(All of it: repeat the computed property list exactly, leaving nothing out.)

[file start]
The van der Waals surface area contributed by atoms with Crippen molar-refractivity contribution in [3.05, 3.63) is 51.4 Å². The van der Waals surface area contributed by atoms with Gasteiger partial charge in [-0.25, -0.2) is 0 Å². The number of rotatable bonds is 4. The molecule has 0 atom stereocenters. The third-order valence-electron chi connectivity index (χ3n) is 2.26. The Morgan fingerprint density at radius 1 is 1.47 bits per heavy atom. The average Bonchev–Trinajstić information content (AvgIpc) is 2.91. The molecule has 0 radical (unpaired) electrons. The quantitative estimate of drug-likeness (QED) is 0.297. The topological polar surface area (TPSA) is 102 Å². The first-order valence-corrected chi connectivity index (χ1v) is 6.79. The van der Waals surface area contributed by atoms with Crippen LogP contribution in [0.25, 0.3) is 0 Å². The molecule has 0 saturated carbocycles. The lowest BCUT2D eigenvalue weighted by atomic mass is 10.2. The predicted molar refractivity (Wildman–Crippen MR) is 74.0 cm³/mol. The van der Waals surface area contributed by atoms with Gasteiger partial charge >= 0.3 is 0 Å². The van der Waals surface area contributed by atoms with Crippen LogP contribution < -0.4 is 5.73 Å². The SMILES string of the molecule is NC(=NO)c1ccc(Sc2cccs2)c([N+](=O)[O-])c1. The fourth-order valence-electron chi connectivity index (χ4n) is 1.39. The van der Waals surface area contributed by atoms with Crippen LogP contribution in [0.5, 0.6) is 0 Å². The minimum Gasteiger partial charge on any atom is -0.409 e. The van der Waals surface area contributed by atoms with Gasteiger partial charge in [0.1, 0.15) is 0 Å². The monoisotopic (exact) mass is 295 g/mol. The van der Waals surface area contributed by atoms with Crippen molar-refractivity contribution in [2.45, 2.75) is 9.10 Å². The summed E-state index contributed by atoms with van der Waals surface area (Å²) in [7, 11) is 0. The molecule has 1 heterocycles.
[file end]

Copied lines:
The van der Waals surface area contributed by atoms with Crippen molar-refractivity contribution in [3.05, 3.63) is 51.4 Å². The van der Waals surface area contributed by atoms with Gasteiger partial charge in [-0.25, -0.2) is 0 Å². The number of rotatable bonds is 4. The molecule has 0 atom stereocenters. The third-order valence-electron chi connectivity index (χ3n) is 2.26. The Morgan fingerprint density at radius 1 is 1.47 bits per heavy atom. The average Bonchev–Trinajstić information content (AvgIpc) is 2.91. The molecule has 0 radical (unpaired) electrons. The quantitative estimate of drug-likeness (QED) is 0.297. The topological polar surface area (TPSA) is 102 Å². The first-order valence-corrected chi connectivity index (χ1v) is 6.79. The van der Waals surface area contributed by atoms with Crippen LogP contribution in [0.25, 0.3) is 0 Å². The molecule has 0 saturated carbocycles. The lowest BCUT2D eigenvalue weighted by atomic mass is 10.2. The predicted molar refractivity (Wildman–Crippen MR) is 74.0 cm³/mol. The van der Waals surface area contributed by atoms with Gasteiger partial charge >= 0.3 is 0 Å². The van der Waals surface area contributed by atoms with Crippen LogP contribution < -0.4 is 5.73 Å². The SMILES string of the molecule is NC(=NO)c1ccc(Sc2cccs2)c([N+](=O)[O-])c1. The fourth-order valence-electron chi connectivity index (χ4n) is 1.39. The van der Waals surface area contributed by atoms with Crippen LogP contribution in [0.5, 0.6) is 0 Å². The minimum Gasteiger partial charge on any atom is -0.409 e. The van der Waals surface area contributed by atoms with Gasteiger partial charge in [0.1, 0.15) is 0 Å². The monoisotopic (exact) mass is 295 g/mol. The van der Waals surface area contributed by atoms with Crippen molar-refractivity contribution in [2.45, 2.75) is 9.10 Å². The summed E-state index contributed by atoms with van der Waals surface area (Å²) in [7, 11) is 0. The molecule has 1 heterocycles.